A Texas superintendent has apologized for a racist Facebook comment about Houston Texans quarterback Deshaun Watson, saying that he wished he never posted derogatory words.
Lynn Redden, the superintendent of Onalaska school district 100 miles north of Houston, commented on a story about the Houston Texans’ recent loss to the Tennessee Titans.
On Sunday, Watson ran out the clock on the final play of the game as Houston lost 20-17.
Redden commented on the Chron.com’s story, saying that “when you need precision decision making, you can’t count on a black quarterback.” He believed he was responding to a private message and deleted the comment when he realized it was a public post.
Houston Texans quarterback Deshaun Watson
Houston Texans quarterback Deshaun Watson
Sep 14, 2017; Cincinnati, OH, USA; Houston Texans quarterback Deshaun Watson (4) looks to pass against the Cincinnati Bengals in the first half at Paul Brown Stadium. Mandatory Credit: Aaron Doster-USA TODAY Sports
Sep 24, 2017; Foxborough, MA, USA; New England Patriots quarterback Tom Brady (12) greets Houston Texans quarterback Deshaun Watson (4) after the game at Gillette Stadium. Mandatory Credit: Greg M. Cooper-USA TODAY Sports
Sep 24, 2017; Foxborough, MA, USA; Houston Texans quarterback Deshaun Watson (4) runs the ball against the New England Patriots in the first quarter at Gillette Stadium. Mandatory Credit: David Butler II-USA TODAY Sports
Apr 27, 2017; Philadelphia, PA, USA; Deshaun Watson (Clemson) is selected as the number 12 overall pick to the Houston Texans in the first round the 2017 NFL Draft at the Philadelphia Museum of Art. Mandatory Credit: Bill Streicher-USA TODAY Sports
Aug 9, 2017; Charlotte, NC, USA; Houston Texans quarterback Deshaun Watson (4) warms up before a game against the Carolina Panthers at Bank of America Stadium. Mandatory Credit: Jeremy Brevard-USA TODAY Sports
Jan 7, 2017; Tampa, FL, USA; Clemson Tigers quarterback Deshaun Watson (4) speaks to media during the Clemson Tigers media day at Amalie Arena. Mandatory Credit: John David Mercer-USA TODAY Sports
Jan 9, 2017; Tampa, FL, USA; Clemson Tigers quarterback Deshaun Watson (4) reacts during the first quarter against the Alabama Crimson Tide in the 2017 College Football Playoff National Championship Game at Raymond James Stadium. Mandatory Credit: Kim Klement-USA TODAY Sports
Sep 10, 2017; Houston, TX, USA; Jacksonville Jaguars quarterback Blake Bortles (5) and Houston Texans quarterback Deshaun Watson (4) shake hands after a game at NRG Stadium. Mandatory Credit: Troy Taormina-USA TODAY Sports
FOXBORO, MA - SEPTEMBER 24: Deshaun Watson #4 of the Houston Texans reacts after the Texans lost to the Patriots 36-33 at Gillette Stadium on September 24, 2017 in Foxboro, Massachusetts.(Photo by Maddie Meyer/Getty Images)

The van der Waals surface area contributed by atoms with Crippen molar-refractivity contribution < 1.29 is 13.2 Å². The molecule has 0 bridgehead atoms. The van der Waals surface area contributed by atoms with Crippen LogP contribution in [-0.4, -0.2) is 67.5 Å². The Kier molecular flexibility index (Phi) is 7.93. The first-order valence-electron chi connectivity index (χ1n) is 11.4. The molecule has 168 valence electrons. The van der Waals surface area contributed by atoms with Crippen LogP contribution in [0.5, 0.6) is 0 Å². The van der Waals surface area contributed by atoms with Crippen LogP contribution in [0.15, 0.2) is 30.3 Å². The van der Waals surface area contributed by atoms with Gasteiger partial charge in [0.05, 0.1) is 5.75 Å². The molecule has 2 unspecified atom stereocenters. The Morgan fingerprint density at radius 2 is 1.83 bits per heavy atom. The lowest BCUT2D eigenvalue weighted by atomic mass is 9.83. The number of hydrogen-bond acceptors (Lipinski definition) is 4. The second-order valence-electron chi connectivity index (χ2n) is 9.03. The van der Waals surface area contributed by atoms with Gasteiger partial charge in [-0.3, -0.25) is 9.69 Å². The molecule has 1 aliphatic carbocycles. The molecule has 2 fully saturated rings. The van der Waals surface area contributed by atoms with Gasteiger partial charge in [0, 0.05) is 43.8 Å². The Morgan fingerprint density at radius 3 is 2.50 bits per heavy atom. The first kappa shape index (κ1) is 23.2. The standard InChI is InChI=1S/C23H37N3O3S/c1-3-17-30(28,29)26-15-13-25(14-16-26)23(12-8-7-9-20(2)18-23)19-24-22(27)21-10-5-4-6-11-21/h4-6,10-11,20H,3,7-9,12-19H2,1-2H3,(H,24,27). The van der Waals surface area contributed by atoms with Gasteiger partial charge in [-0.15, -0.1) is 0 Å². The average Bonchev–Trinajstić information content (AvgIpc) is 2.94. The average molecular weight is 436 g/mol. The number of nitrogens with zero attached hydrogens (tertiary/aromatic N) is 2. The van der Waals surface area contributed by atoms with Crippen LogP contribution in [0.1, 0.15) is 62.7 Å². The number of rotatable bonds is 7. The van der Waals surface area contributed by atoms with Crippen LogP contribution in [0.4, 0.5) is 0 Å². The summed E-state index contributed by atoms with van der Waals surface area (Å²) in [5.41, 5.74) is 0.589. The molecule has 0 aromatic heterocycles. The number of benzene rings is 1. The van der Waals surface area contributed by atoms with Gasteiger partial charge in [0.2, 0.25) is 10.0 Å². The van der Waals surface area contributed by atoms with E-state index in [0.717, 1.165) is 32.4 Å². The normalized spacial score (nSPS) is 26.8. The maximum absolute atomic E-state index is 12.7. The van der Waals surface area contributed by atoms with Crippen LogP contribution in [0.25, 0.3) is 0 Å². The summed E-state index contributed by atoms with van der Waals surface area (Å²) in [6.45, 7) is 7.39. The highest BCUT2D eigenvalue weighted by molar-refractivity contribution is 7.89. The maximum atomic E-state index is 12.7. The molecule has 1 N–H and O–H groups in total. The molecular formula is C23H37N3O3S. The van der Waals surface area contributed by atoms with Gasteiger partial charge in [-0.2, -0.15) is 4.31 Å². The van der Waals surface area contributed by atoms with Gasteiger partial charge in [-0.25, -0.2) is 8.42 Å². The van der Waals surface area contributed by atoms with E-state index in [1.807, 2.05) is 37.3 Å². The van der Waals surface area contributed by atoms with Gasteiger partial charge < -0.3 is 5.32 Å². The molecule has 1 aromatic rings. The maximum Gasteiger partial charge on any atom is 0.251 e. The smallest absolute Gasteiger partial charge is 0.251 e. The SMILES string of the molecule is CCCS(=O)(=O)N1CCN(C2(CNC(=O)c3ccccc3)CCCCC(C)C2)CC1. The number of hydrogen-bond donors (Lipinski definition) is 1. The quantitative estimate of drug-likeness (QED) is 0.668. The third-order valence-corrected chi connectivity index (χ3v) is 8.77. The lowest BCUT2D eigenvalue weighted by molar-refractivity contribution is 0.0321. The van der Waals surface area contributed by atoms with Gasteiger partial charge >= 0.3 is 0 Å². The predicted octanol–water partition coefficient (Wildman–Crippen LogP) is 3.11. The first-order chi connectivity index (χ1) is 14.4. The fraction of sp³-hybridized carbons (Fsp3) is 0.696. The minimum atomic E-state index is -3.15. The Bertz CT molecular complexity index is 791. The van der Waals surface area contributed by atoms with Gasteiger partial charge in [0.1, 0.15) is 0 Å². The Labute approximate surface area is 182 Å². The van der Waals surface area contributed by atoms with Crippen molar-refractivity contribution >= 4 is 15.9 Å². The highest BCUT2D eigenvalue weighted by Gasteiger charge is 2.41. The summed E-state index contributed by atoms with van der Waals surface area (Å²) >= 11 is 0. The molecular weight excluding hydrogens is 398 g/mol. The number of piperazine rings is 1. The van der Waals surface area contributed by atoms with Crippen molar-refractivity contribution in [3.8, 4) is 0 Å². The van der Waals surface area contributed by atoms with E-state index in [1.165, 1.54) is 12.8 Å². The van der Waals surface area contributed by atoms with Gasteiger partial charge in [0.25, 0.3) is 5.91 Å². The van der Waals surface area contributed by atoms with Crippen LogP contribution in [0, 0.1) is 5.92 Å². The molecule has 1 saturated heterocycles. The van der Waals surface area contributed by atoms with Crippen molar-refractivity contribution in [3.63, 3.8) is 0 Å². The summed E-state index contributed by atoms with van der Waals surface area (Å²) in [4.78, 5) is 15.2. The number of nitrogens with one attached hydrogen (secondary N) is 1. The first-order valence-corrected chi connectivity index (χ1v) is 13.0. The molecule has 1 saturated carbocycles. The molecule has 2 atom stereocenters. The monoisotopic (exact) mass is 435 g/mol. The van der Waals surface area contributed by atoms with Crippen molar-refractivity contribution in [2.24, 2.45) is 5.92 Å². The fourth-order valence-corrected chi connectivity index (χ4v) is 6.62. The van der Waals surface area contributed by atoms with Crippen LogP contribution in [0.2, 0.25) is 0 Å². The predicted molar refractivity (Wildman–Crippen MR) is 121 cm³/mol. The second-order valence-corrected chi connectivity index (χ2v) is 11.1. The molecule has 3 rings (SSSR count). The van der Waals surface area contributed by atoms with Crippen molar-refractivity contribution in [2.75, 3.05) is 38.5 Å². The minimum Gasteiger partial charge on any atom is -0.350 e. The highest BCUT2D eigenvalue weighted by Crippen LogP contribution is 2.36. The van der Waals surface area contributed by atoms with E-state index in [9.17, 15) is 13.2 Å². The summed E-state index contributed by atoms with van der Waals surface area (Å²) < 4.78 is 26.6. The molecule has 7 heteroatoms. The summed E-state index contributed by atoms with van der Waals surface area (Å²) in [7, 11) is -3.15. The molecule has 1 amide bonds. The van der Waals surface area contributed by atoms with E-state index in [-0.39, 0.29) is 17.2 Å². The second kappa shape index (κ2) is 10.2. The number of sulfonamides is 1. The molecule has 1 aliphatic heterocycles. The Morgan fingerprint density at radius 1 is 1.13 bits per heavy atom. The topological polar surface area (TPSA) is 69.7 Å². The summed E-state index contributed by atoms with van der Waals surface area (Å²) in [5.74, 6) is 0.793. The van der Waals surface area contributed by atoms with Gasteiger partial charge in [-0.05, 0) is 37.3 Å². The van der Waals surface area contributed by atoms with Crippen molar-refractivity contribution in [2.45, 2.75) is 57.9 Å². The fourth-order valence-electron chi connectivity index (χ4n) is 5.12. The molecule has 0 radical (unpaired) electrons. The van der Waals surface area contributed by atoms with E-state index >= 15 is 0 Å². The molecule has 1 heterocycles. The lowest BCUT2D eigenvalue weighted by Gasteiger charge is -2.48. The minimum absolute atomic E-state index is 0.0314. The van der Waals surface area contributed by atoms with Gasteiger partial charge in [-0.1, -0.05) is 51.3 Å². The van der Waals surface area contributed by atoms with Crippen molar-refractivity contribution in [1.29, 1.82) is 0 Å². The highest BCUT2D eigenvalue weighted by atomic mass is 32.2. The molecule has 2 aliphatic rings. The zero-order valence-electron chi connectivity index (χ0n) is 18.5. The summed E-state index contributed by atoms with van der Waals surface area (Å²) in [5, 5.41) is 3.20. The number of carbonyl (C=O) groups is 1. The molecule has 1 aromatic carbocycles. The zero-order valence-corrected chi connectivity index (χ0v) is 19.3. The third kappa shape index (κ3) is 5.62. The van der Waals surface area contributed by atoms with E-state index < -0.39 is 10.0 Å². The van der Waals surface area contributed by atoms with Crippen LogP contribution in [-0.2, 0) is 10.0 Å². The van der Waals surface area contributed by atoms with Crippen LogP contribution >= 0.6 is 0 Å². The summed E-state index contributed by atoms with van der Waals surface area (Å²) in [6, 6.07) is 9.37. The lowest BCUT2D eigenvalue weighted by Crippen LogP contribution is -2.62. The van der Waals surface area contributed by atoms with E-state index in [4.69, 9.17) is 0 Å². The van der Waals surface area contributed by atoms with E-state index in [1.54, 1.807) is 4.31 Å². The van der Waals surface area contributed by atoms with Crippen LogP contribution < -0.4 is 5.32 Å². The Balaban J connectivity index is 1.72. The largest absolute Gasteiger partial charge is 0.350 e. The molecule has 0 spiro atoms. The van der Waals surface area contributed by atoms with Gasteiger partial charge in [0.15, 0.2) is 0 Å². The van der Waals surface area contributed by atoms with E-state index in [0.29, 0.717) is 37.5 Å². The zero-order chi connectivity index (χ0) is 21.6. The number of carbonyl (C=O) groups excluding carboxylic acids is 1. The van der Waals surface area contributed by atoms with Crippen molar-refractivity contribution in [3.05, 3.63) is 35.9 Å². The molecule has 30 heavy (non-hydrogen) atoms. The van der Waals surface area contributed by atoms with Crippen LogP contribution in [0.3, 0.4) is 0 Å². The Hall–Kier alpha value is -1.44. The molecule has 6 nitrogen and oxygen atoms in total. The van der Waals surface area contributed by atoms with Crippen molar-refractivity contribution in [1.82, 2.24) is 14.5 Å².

CINCINNATI, OH - SEPTEMBER 14: Deshaun Watson #4 of the Houston Texans looks on during a game against the Cincinnati Bengals at Paul Brown Stadium on September 14, 2017 in Cincinnati, Ohio. The Texans won 13-9. (Photo by Joe Robbins/Getty Images)
CINCINNATI, OH - SEPTEMBER 14: Houston Texans quarterback Deshaun Watson (4) takes the field for warm ups before the NFL game against the Houston Texans and the Cincinnati Bengals on September 14 2017, at Paul Brown Stadium in Cincinnati, OH. (Photo by Ian Johnson/Icon Sportswire via Getty Images)
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However, another reader, Matt Ericksen, took a screenshot of the exchange and sent the picture to the Chronicle.
Ericksen said he did not have children in Ledden’s school district, but he wanted to shine a light on what he feels was a blatantly racist comment.
“It’s important to make sure horrible words are met with consequences, especially for those in powerful positions with influence,” Ericksen said.
Redden said that he didn’t intend for the comment to be racist and was instead referring to the statistical success of African-American NFL quarterbacks.
“Over the history of the NFL, they have had limited success,” Redden told the Chron.com.
But in a 2017 study by researchers at the University of Colorado revealed that there is an unconscious racial bias in how we view quarterbacks. African-American QBs are seen as “talented and strong and their white counterparts as smart and hard-working.”
Thirty years ago, Doug Williams was the first black quarterback to lead his team, the Washington Redskins, to a Super Bowl win.
“I knew it was history-making,” recalled Williams to the Washington Post, who was asked leading up to the Super Bowl about being a black quarterback. Williams scored four touchdowns in his MVP performance which was seen as opening the door for future African-American quarterbacks.
Russell Wilson would become just the second black quarterback to win a Super Bowl after leading the Seattle Seahawks to the trophy in 2013.